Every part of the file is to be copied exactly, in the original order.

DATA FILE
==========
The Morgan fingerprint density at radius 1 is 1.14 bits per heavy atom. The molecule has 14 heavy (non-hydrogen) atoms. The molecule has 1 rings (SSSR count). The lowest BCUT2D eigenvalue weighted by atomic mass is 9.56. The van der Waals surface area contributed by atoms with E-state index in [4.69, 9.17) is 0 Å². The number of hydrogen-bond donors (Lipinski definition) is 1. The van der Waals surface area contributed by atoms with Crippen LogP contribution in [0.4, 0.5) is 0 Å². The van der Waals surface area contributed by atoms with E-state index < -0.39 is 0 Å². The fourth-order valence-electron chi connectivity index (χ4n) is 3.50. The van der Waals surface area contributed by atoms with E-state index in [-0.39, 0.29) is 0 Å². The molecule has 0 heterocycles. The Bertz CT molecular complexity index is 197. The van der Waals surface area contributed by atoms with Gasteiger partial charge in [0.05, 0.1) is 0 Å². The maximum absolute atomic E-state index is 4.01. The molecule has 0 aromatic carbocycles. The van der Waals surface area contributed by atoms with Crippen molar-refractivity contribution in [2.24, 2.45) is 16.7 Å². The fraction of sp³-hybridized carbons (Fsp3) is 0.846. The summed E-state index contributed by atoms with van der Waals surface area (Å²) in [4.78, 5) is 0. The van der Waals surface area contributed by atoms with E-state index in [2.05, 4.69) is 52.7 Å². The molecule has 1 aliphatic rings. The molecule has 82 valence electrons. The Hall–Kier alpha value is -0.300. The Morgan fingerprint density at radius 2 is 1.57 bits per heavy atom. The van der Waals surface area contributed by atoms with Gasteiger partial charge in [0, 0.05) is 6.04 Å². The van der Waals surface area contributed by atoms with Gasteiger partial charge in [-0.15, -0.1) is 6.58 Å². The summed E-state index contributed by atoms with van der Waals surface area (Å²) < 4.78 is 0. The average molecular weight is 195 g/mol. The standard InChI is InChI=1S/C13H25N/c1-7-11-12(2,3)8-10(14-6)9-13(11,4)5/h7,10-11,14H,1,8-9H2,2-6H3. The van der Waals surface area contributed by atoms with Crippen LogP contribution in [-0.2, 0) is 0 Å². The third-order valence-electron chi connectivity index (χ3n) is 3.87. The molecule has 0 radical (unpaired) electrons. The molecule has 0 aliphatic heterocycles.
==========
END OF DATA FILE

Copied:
The Morgan fingerprint density at radius 1 is 1.14 bits per heavy atom. The molecule has 14 heavy (non-hydrogen) atoms. The molecule has 1 rings (SSSR count). The lowest BCUT2D eigenvalue weighted by atomic mass is 9.56. The van der Waals surface area contributed by atoms with E-state index in [4.69, 9.17) is 0 Å². The number of hydrogen-bond donors (Lipinski definition) is 1. The van der Waals surface area contributed by atoms with Crippen LogP contribution in [0.4, 0.5) is 0 Å². The van der Waals surface area contributed by atoms with E-state index < -0.39 is 0 Å². The fourth-order valence-electron chi connectivity index (χ4n) is 3.50. The van der Waals surface area contributed by atoms with E-state index in [-0.39, 0.29) is 0 Å². The molecule has 0 heterocycles. The Bertz CT molecular complexity index is 197. The van der Waals surface area contributed by atoms with Gasteiger partial charge in [0.05, 0.1) is 0 Å². The maximum absolute atomic E-state index is 4.01. The molecule has 0 aromatic carbocycles. The van der Waals surface area contributed by atoms with Crippen molar-refractivity contribution in [2.24, 2.45) is 16.7 Å². The fraction of sp³-hybridized carbons (Fsp3) is 0.846. The summed E-state index contributed by atoms with van der Waals surface area (Å²) in [4.78, 5) is 0. The van der Waals surface area contributed by atoms with E-state index in [2.05, 4.69) is 52.7 Å². The molecule has 1 aliphatic rings. The molecule has 82 valence electrons. The Hall–Kier alpha value is -0.300. The Morgan fingerprint density at radius 2 is 1.57 bits per heavy atom. The van der Waals surface area contributed by atoms with Gasteiger partial charge in [0, 0.05) is 6.04 Å². The van der Waals surface area contributed by atoms with Gasteiger partial charge in [-0.15, -0.1) is 6.58 Å². The summed E-state index contributed by atoms with van der Waals surface area (Å²) < 4.78 is 0. The average molecular weight is 195 g/mol. The standard InChI is InChI=1S/C13H25N/c1-7-11-12(2,3)8-10(14-6)9-13(11,4)5/h7,10-11,14H,1,8-9H2,2-6H3. The van der Waals surface area contributed by atoms with Crippen LogP contribution in [-0.2, 0) is 0 Å². The third-order valence-electron chi connectivity index (χ3n) is 3.87. The molecule has 0 radical (unpaired) electrons. The molecule has 0 aliphatic heterocycles.